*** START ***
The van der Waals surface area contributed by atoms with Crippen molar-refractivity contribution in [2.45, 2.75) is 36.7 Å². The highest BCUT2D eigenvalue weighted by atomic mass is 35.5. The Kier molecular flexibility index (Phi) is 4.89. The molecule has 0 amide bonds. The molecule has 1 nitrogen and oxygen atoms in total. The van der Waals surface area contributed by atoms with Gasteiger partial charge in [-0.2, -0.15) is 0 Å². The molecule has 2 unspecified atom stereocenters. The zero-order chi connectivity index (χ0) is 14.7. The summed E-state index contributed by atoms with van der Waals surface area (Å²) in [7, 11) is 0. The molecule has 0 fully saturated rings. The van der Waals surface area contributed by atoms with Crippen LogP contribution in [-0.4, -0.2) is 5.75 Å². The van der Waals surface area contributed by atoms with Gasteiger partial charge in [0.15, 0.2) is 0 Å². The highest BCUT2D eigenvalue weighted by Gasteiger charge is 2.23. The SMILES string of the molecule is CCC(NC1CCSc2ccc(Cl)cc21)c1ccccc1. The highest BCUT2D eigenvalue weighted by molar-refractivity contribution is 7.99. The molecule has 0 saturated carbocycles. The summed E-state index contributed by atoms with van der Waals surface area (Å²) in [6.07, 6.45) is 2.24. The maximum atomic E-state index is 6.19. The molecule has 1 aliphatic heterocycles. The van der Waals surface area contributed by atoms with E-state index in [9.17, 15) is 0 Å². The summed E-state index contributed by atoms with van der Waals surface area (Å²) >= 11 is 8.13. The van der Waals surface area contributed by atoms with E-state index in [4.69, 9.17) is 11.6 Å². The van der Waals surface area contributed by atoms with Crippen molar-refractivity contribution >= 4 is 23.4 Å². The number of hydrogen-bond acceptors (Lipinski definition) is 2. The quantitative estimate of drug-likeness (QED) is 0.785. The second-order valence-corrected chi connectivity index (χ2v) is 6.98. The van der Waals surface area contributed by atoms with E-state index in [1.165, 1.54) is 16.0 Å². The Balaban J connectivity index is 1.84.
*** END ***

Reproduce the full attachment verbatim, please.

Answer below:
The van der Waals surface area contributed by atoms with Crippen molar-refractivity contribution in [2.45, 2.75) is 36.7 Å². The highest BCUT2D eigenvalue weighted by atomic mass is 35.5. The Kier molecular flexibility index (Phi) is 4.89. The molecule has 0 amide bonds. The molecule has 1 nitrogen and oxygen atoms in total. The van der Waals surface area contributed by atoms with Gasteiger partial charge in [-0.2, -0.15) is 0 Å². The molecule has 2 unspecified atom stereocenters. The zero-order chi connectivity index (χ0) is 14.7. The summed E-state index contributed by atoms with van der Waals surface area (Å²) in [7, 11) is 0. The molecule has 0 fully saturated rings. The van der Waals surface area contributed by atoms with Crippen LogP contribution in [-0.4, -0.2) is 5.75 Å². The van der Waals surface area contributed by atoms with Gasteiger partial charge in [0.15, 0.2) is 0 Å². The highest BCUT2D eigenvalue weighted by Gasteiger charge is 2.23. The SMILES string of the molecule is CCC(NC1CCSc2ccc(Cl)cc21)c1ccccc1. The highest BCUT2D eigenvalue weighted by molar-refractivity contribution is 7.99. The molecule has 0 saturated carbocycles. The summed E-state index contributed by atoms with van der Waals surface area (Å²) in [6.07, 6.45) is 2.24. The maximum atomic E-state index is 6.19. The molecule has 1 aliphatic heterocycles. The van der Waals surface area contributed by atoms with E-state index in [9.17, 15) is 0 Å². The summed E-state index contributed by atoms with van der Waals surface area (Å²) >= 11 is 8.13. The van der Waals surface area contributed by atoms with E-state index in [4.69, 9.17) is 11.6 Å². The van der Waals surface area contributed by atoms with Crippen molar-refractivity contribution >= 4 is 23.4 Å². The number of hydrogen-bond acceptors (Lipinski definition) is 2. The quantitative estimate of drug-likeness (QED) is 0.785. The second-order valence-corrected chi connectivity index (χ2v) is 6.98. The van der Waals surface area contributed by atoms with E-state index in [1.165, 1.54) is 16.0 Å². The Balaban J connectivity index is 1.84.